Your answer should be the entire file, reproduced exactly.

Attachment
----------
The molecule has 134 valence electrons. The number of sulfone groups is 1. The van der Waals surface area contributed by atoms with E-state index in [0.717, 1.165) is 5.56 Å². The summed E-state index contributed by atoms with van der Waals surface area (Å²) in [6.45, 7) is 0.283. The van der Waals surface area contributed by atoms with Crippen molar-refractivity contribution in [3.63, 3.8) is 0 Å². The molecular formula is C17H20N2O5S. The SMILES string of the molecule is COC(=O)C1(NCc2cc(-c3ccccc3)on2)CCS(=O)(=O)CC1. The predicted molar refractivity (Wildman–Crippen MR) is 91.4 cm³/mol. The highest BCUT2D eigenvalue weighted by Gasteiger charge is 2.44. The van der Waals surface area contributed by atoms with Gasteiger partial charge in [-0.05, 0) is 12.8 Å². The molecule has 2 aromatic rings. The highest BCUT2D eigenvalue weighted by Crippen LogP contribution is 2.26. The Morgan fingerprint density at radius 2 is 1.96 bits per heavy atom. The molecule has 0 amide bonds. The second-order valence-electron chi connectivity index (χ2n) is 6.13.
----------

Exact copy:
The molecule has 134 valence electrons. The number of sulfone groups is 1. The van der Waals surface area contributed by atoms with E-state index in [0.717, 1.165) is 5.56 Å². The summed E-state index contributed by atoms with van der Waals surface area (Å²) in [6.45, 7) is 0.283. The van der Waals surface area contributed by atoms with Crippen molar-refractivity contribution in [3.63, 3.8) is 0 Å². The molecular formula is C17H20N2O5S. The SMILES string of the molecule is COC(=O)C1(NCc2cc(-c3ccccc3)on2)CCS(=O)(=O)CC1. The predicted molar refractivity (Wildman–Crippen MR) is 91.4 cm³/mol. The highest BCUT2D eigenvalue weighted by Gasteiger charge is 2.44. The van der Waals surface area contributed by atoms with Gasteiger partial charge in [-0.05, 0) is 12.8 Å². The molecule has 2 aromatic rings. The highest BCUT2D eigenvalue weighted by Crippen LogP contribution is 2.26. The Morgan fingerprint density at radius 2 is 1.96 bits per heavy atom. The molecule has 0 amide bonds. The second-order valence-electron chi connectivity index (χ2n) is 6.13.